PrEP and PEP
Sex should be enjoyed without feelings of shame. CHN provides judgement-free support through open conversation and the necessary tools to keep our communities healthy.
Insurance or no insurance we can help you! Interested?
What is PrEP?
Protecting yourself from HIV is easy and can help you feel empowered and in control of your sexual health.
By using just one pill called PrEP (Pre-Exposure Prophylaxis), people who do not have HIV can protect themselves from getting HIV. PrEP has been available in the U.S. since 2012 and is safe and works well. People of any gender or sexual orientation can use PrEP.
Many patients pay nothing out of pocket. PrEP is covered by Medicaid and most private insurance plans. If you need help or do not have insurance, ask us about programs to help you get PrEP at no cost.
In New York, anyone age 13 and over can take PrEP.
If taken the right way, PrEP can lower the risk of getting HIV by over 90%. You can relax and enjoy sex with your partner(s) without the fear of HIV.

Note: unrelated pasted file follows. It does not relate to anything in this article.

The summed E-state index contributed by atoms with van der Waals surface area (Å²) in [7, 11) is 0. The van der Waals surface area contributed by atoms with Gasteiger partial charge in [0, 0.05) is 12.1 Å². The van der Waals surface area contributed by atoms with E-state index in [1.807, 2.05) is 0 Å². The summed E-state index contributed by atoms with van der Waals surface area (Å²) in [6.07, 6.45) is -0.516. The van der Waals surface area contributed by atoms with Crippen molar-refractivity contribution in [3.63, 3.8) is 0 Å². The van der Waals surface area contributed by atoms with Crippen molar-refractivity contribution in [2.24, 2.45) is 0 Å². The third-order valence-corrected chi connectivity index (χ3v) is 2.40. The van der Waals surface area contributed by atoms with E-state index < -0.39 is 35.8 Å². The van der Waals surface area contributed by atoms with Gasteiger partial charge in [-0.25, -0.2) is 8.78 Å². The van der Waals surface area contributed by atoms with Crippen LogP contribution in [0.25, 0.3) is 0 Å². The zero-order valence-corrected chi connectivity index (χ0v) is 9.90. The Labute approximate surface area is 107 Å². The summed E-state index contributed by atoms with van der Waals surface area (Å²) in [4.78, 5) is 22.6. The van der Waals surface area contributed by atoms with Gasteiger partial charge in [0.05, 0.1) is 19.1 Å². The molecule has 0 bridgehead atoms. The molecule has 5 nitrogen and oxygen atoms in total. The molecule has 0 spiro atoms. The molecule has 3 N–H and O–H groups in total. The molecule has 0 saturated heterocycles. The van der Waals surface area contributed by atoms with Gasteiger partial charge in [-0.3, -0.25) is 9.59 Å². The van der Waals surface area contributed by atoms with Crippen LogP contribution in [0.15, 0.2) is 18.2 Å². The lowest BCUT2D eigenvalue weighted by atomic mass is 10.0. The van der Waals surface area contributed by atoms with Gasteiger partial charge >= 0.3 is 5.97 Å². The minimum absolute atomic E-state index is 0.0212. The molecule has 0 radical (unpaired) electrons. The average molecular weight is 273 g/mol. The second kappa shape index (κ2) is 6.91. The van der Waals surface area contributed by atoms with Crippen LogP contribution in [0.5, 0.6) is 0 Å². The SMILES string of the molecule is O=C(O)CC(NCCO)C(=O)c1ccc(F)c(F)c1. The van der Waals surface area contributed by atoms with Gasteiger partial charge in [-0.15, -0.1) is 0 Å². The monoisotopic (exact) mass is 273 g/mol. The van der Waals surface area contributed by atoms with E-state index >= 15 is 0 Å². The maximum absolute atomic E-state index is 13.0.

For vaginal sex:
- PrEP must be taken once-a-day, every day to offer protection.
- PrEP begins working for vaginal sex after 20 days.
For anal sex:
- PrEP can be taken daily or on demand.
To decide which method is best for you, ask your doctor.
Many patients still have questions about PrEP. Some people feel they need more information before deciding whether or not to use PrEP. At CHN, we are here to help and answer your questions.
CHN staff can help you:
- Decide if PrEP is right for you.
- Sign up for insurance or another program to help pay.
- Set up your visits.
- Find ways to remember to take your medicine.
To get PrEP, you need to:
- Use health insurance or another program to pay for the medicine and medical care.
- Get tested every 3 months for HIV, STIs (infections you can get from sex), and other blood tests.
- Take the medicine the way your doctor tells you to.
What is PEP?
PEP stands for post-exposure prophylaxis. PEP is two pills that you take for 28 days after having sex with someone you know or think could have HIV.
You have to take PEP within 36 hours of being exposed to HIV. If you take PEP, you are a lot less likely to get HIV.
Patients on PEP need to:
- Get tested for HIV 30-days and 90-days after starting PEP.
- Get tested and treated for other STIs.
- Take the pill(s), the way your doctor told you, every day for 28 days.
- Make a plan to protect yourself from HIV in the future.
#Prep4PrideNYC is a community movement celebrating acceptance and being comfortable in your own skin to promote a conversation around sexual health. Sex should be enjoyed and freely discussed without feelings of shame or awkwardness. With open conversations, we can begin to provide support and keep our communities healthy.